Takeaway #2: The development of health-promoting ecosystems can support the use of telehealth services
Telehealth services were delivered as part of an effort that addressed the broader health-promoting context and generated economic value, employment, and income for community members. This attention to context and systems thinking offers the opportunity to improve access to care while addressing some of the social determinants of health that drive poor health outcomes for tribal, rural populations . At the same time, the importance of the supporting system is echoed in the literature, which highlights the need to build a partnership base for financing and ensuring sustained delivery of telehealth services instead of relying on a vertical approach .
Takeaway #3: Stakeholder engagement can be challenging for highly technical solutions, but local intermediaries can bridge disconnects to support engagement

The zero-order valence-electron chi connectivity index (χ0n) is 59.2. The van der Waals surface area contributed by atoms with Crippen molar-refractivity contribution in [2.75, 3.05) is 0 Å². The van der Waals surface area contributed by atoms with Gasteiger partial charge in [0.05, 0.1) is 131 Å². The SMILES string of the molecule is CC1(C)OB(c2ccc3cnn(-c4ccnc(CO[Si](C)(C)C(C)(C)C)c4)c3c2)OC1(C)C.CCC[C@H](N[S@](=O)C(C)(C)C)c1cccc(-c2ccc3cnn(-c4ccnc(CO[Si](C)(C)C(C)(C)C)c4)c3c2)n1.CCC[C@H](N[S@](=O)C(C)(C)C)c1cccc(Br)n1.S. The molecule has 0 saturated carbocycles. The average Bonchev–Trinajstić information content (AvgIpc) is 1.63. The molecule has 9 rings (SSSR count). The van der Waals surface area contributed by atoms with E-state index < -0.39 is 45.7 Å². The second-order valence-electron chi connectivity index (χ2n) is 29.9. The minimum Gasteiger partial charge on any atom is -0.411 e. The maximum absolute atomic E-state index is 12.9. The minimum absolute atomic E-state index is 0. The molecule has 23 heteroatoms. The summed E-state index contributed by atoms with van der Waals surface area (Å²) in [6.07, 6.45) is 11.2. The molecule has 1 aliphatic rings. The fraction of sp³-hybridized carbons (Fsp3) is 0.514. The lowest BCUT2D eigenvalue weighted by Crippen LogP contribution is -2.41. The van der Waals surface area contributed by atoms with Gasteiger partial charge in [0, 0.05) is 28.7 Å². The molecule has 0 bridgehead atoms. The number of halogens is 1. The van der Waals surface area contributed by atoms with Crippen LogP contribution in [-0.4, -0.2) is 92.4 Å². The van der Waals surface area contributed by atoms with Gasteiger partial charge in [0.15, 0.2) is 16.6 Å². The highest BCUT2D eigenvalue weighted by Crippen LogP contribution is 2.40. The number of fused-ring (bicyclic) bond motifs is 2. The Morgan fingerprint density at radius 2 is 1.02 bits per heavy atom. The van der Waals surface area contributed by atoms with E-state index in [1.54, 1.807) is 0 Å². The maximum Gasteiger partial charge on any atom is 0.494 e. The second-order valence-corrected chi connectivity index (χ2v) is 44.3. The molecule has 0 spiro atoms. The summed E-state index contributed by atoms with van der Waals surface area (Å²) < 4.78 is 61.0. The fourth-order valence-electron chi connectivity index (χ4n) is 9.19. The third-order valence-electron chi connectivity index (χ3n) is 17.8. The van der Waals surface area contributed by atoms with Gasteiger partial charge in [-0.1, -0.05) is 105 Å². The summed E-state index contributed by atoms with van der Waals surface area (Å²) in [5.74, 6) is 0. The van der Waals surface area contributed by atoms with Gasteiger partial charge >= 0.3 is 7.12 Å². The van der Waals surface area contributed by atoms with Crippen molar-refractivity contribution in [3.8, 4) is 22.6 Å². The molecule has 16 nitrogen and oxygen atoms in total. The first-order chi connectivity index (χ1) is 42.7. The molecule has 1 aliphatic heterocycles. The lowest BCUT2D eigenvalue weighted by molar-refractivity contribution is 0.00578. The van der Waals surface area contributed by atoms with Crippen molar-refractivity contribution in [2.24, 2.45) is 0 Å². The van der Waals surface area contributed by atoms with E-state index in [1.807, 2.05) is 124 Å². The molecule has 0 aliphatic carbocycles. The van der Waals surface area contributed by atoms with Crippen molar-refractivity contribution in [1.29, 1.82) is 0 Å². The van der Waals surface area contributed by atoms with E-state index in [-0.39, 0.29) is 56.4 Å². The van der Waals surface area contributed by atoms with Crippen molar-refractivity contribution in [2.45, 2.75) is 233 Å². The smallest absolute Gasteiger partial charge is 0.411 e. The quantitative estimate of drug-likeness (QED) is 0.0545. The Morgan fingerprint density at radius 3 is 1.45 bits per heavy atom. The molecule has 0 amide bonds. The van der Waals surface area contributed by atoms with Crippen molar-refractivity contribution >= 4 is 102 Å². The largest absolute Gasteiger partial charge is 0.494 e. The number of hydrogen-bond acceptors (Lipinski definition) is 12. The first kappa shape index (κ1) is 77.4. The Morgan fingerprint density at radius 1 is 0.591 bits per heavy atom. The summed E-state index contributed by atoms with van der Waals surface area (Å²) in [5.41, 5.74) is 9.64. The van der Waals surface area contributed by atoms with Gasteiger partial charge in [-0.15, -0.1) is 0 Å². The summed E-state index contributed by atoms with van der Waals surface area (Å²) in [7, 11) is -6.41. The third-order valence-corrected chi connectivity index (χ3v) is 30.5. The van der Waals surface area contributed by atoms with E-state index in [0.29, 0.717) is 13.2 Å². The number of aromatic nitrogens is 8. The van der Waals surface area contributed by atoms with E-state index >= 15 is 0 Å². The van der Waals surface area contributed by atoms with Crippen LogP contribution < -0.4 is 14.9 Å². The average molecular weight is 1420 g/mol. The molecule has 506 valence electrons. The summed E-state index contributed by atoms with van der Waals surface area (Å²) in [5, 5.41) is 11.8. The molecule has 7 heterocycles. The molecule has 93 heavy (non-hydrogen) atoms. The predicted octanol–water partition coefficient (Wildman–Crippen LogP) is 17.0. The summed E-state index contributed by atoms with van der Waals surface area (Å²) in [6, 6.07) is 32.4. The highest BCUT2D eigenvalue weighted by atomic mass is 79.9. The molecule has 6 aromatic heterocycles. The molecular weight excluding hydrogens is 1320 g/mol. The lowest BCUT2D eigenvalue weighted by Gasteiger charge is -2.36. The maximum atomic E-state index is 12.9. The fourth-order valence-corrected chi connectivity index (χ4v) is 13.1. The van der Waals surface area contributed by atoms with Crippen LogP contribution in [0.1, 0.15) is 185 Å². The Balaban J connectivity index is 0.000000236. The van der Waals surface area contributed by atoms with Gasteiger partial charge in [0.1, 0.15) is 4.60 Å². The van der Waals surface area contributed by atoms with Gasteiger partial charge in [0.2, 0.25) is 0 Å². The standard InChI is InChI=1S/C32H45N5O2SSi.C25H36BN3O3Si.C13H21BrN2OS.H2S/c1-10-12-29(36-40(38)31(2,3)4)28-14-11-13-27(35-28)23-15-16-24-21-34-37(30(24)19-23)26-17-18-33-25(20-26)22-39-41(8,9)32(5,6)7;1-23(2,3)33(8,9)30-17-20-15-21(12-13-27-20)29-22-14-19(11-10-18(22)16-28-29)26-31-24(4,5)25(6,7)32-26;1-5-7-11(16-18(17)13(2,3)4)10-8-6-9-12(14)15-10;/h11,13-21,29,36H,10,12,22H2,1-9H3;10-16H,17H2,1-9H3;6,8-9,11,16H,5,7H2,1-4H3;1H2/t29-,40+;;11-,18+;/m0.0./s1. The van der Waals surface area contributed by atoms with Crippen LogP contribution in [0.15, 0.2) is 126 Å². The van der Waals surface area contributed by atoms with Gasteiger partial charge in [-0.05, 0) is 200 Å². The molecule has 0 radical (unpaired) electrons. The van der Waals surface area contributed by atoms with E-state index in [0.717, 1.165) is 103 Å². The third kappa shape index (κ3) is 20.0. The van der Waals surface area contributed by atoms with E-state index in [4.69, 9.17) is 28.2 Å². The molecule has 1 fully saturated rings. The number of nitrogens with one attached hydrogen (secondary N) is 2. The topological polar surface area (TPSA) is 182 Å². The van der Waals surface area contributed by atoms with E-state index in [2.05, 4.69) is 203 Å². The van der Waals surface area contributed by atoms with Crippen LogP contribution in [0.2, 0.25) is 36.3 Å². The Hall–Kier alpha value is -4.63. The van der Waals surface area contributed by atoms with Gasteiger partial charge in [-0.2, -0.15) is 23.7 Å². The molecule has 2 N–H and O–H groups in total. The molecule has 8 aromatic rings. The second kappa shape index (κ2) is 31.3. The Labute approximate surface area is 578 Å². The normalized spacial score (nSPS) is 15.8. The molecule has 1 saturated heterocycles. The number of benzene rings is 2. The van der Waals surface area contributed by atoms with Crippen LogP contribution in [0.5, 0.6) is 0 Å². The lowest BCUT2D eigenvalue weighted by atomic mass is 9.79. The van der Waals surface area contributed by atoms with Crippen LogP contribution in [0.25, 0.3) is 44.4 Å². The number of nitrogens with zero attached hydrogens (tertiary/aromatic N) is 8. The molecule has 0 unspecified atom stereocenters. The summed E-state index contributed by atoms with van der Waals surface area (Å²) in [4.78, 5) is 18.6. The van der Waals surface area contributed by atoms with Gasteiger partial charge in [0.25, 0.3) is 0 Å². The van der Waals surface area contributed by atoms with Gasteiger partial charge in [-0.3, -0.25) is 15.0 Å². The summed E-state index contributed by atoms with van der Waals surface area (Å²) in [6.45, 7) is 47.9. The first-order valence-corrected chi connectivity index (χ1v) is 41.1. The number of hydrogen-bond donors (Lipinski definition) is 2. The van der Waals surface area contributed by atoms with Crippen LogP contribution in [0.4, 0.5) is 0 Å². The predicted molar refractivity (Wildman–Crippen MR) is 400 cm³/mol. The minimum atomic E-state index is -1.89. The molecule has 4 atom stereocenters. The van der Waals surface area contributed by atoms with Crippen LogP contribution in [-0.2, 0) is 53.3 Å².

Engaging community members and local leaders deeply proved challenging due to language differences, power dynamics, cultural disconnects, and the community’s unfamiliarity with telehealth and other digital services. These challenges are consistent with patient- and community-level barriers identified in the literature and also reflect the structural inequities that rural, tribal villages face [9,40]. For communities with deep ties to local, traditional healers, additional supports and customization may be required to make the service a useful complement and extension of existing care . Locally hired staff bridged cultural and other divides between community members and service providers. Similarly, partnering with a trusted local foundation (NLRDF) allowed for vital relationships to be built, but as with any brokered relationship, added a layer of mediation between partners. Ensuring that the ultimate users of the service and relevant community leaders influence the project in a more directed manner will be critical for sustainability [41,42].